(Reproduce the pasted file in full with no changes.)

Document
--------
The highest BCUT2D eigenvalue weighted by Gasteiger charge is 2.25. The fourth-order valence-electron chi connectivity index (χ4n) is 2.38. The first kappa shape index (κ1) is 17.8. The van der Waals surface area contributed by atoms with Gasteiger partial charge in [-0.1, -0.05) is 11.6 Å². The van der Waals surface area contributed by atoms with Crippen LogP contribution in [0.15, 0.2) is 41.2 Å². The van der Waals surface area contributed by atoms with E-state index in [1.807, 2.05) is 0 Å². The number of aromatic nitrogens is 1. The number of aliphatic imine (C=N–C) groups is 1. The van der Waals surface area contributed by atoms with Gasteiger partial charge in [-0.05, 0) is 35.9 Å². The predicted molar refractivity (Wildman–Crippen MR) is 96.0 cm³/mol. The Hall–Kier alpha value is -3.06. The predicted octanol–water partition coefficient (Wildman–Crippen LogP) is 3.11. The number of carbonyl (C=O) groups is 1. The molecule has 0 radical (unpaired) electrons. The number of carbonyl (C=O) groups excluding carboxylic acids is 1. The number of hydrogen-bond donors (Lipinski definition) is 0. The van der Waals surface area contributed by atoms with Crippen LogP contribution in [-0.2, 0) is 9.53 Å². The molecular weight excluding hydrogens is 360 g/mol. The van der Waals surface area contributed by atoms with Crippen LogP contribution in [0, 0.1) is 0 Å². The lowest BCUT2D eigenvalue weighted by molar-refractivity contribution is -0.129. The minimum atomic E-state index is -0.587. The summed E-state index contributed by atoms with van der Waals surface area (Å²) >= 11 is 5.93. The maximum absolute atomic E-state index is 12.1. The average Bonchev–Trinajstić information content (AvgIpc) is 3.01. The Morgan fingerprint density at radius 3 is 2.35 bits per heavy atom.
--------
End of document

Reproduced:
The highest BCUT2D eigenvalue weighted by Gasteiger charge is 2.25. The fourth-order valence-electron chi connectivity index (χ4n) is 2.38. The first kappa shape index (κ1) is 17.8. The van der Waals surface area contributed by atoms with Gasteiger partial charge in [-0.1, -0.05) is 11.6 Å². The van der Waals surface area contributed by atoms with Crippen LogP contribution in [0.15, 0.2) is 41.2 Å². The van der Waals surface area contributed by atoms with E-state index in [1.807, 2.05) is 0 Å². The number of aromatic nitrogens is 1. The number of aliphatic imine (C=N–C) groups is 1. The van der Waals surface area contributed by atoms with Gasteiger partial charge in [-0.05, 0) is 35.9 Å². The predicted molar refractivity (Wildman–Crippen MR) is 96.0 cm³/mol. The Hall–Kier alpha value is -3.06. The predicted octanol–water partition coefficient (Wildman–Crippen LogP) is 3.11. The number of carbonyl (C=O) groups is 1. The molecule has 0 radical (unpaired) electrons. The number of carbonyl (C=O) groups excluding carboxylic acids is 1. The number of hydrogen-bond donors (Lipinski definition) is 0. The van der Waals surface area contributed by atoms with Crippen LogP contribution in [-0.2, 0) is 9.53 Å². The molecular weight excluding hydrogens is 360 g/mol. The van der Waals surface area contributed by atoms with Crippen LogP contribution in [0, 0.1) is 0 Å². The lowest BCUT2D eigenvalue weighted by molar-refractivity contribution is -0.129. The minimum atomic E-state index is -0.587. The summed E-state index contributed by atoms with van der Waals surface area (Å²) >= 11 is 5.93. The maximum absolute atomic E-state index is 12.1. The average Bonchev–Trinajstić information content (AvgIpc) is 3.01. The Morgan fingerprint density at radius 3 is 2.35 bits per heavy atom.